Spokane’s sales tax revenue declines $ 4.1 million last year; fifth largest decline in Washington | Washington
(The Center Square) – The city of Spokane saw the fifth largest drop in sales tax revenue among Washington communities last year after a new one report from the Washington State Auditor’s office.
Spokane’s sales tax collection decreased more than $ 4.1 million from a year earlier, from $ 63.7 million to $ 59.6 million; a decrease of 6.4%.
Washington’s total sales tax collection fell 4.5% last year, a decrease of $ 76.7 million. However, the auditor reported that “167 out of 272 cities (that’s over 60%) saw their sales tax collections increase over the 2019 pre-pandemic.”
“We believe every city has its own story that explains its rise or fall,” the report said. “We shouldn’t assume that one factor is responsible for change.”
While Spokane’s sales tax collections were in decline, the percentage change was only marginally worse than the national average.
Spokane is the second largest city in the state according to the city website Washington demographics. However, Washington’s fifth largest city, Bellevue, saw a decline from last year’s collections of more than $ 19 million, dwarfing Spokane’s decline.
Brian Coddington, communications director for the city of Spokane, said some of the economic boom could be attributed to planning.
“The city has worked closely with business and public health to develop some COVID-safe marketing and business support strategies to encourage and remind people to visit their favorite local roadside stores as well,” he said. “Some weeks of night markets and other marketing partnership efforts have helped keep the business going to some extent.”
Still, Coddington sees a difficult economic path ahead of him.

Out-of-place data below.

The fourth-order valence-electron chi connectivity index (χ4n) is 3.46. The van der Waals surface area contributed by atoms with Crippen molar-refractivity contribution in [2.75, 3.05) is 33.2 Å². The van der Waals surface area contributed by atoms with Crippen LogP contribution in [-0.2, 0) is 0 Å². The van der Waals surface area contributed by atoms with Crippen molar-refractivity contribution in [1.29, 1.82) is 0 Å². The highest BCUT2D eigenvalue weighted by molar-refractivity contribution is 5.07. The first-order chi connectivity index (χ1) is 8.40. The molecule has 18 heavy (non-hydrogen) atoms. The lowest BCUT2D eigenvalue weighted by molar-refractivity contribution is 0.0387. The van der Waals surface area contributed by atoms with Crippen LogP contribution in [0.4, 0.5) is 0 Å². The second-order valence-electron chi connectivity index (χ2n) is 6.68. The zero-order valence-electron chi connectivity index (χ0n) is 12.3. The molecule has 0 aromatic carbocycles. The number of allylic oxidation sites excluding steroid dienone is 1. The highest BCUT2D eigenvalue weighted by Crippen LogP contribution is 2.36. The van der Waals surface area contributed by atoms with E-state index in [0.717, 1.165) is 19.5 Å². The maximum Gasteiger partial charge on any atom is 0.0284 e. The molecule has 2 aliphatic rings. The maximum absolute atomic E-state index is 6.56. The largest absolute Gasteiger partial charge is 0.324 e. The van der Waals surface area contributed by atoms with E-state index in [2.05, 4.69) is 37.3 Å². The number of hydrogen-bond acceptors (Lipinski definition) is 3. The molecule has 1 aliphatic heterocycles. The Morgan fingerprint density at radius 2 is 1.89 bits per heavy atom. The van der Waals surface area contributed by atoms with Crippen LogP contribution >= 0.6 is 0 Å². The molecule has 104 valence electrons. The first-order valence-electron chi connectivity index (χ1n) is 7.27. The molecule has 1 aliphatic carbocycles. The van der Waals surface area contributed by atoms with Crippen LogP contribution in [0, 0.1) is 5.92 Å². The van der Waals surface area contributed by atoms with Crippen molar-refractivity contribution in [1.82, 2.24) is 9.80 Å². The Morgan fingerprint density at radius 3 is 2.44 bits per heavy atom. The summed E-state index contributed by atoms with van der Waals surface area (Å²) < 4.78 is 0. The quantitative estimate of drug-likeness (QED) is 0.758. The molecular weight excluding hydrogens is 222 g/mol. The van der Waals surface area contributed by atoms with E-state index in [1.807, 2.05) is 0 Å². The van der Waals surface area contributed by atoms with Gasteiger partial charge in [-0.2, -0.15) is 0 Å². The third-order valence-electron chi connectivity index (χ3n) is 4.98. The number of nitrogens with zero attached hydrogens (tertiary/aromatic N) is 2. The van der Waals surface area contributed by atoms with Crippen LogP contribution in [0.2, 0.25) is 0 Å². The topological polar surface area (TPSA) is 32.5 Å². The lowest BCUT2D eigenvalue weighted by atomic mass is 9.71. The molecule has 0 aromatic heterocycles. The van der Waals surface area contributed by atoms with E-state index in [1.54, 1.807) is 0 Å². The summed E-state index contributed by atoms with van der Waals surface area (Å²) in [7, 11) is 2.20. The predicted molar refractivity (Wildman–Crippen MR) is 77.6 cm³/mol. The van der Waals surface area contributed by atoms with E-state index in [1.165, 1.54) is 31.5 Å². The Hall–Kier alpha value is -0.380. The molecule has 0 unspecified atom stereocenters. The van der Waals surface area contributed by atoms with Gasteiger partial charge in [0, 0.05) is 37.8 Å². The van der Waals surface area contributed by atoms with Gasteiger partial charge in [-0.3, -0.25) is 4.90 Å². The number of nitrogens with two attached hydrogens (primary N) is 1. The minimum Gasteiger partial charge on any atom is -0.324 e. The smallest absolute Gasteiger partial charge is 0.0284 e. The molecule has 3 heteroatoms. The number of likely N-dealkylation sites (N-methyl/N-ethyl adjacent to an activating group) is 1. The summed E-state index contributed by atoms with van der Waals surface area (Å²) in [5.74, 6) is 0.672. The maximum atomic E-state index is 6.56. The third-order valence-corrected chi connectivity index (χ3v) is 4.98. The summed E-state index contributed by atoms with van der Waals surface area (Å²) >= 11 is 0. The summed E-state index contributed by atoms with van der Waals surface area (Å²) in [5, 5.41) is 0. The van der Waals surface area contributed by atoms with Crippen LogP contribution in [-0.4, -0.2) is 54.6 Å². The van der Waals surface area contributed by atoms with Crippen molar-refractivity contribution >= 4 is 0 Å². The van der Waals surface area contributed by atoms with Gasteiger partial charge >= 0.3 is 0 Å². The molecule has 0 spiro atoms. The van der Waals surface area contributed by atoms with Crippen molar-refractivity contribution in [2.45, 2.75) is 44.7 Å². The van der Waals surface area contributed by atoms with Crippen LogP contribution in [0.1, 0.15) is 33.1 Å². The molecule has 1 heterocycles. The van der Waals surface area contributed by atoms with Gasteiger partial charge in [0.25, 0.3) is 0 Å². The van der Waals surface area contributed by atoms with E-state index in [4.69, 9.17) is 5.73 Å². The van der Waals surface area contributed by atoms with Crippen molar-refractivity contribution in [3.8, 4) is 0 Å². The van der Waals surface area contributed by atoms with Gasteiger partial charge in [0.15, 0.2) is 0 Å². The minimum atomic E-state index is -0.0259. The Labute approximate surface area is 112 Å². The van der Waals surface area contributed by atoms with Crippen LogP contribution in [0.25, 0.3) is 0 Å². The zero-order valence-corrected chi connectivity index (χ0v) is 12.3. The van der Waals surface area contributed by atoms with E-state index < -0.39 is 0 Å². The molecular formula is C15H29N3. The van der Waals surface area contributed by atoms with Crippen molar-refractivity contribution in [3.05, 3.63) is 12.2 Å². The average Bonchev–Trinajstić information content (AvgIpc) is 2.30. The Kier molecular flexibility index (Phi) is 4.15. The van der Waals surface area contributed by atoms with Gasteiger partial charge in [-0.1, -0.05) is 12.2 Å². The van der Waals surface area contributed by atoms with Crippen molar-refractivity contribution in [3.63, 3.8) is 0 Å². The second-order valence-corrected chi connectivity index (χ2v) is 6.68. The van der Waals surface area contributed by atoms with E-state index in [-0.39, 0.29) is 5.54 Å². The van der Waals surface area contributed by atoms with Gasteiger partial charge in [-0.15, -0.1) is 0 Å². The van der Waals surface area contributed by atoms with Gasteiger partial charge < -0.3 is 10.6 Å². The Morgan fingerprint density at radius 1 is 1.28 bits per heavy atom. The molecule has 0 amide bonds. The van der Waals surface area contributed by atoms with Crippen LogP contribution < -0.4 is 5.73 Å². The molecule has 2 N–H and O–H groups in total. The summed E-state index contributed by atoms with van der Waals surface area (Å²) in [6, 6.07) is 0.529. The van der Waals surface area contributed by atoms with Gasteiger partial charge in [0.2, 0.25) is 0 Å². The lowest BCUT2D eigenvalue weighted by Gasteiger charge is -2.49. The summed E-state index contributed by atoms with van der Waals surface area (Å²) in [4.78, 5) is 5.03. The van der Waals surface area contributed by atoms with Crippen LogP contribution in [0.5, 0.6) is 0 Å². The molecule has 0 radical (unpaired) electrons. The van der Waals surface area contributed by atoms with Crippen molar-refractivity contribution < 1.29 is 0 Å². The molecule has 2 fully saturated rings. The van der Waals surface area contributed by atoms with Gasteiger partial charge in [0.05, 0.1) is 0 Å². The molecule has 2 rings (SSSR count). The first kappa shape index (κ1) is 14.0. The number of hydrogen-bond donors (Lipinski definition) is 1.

“Spokane’s economic base is heavily dependent on the retail and hospitality industries, which have been hardest hit by the pandemic, especially in the first year,” he said. “The events are just coming back and the conference business is still just a skeleton in itself.”
Lance Beck, president of the Greater Spokane Valley Chamber of Commerce, which represents the Spokane suburbs, agreed with Coddington on the impact of COVID-19 on downtown Spokane.
“We saw the downtown area close,” said Beck. “The skyscrapers were empty and it was incredibly quiet.”
Beck believes that many of Washington’s cities’ problems with VAT collection last year stemmed from “centralized employment but non-resident workers.” When large numbers of workers coming from outside a city were prevented from doing so, they preferred to stay at home and spend the money locally instead.
In Spokane, large numbers of people live in the same city where they work, Beck said. When the city center was closed, even more people worked and spent locally than in many other metropolitan areas.
However, some people who had commuted to Spokane still had to stay at home.
“We saw a bonus” in Spokane Valley “because people were working from home,” Beck said.
Beck cited the small town of Liberty Lake in Spokane County as an example. While sales tax levies in Spokane fell 6.4%, things boomed in Liberty Lake, where levies increased 20.5%.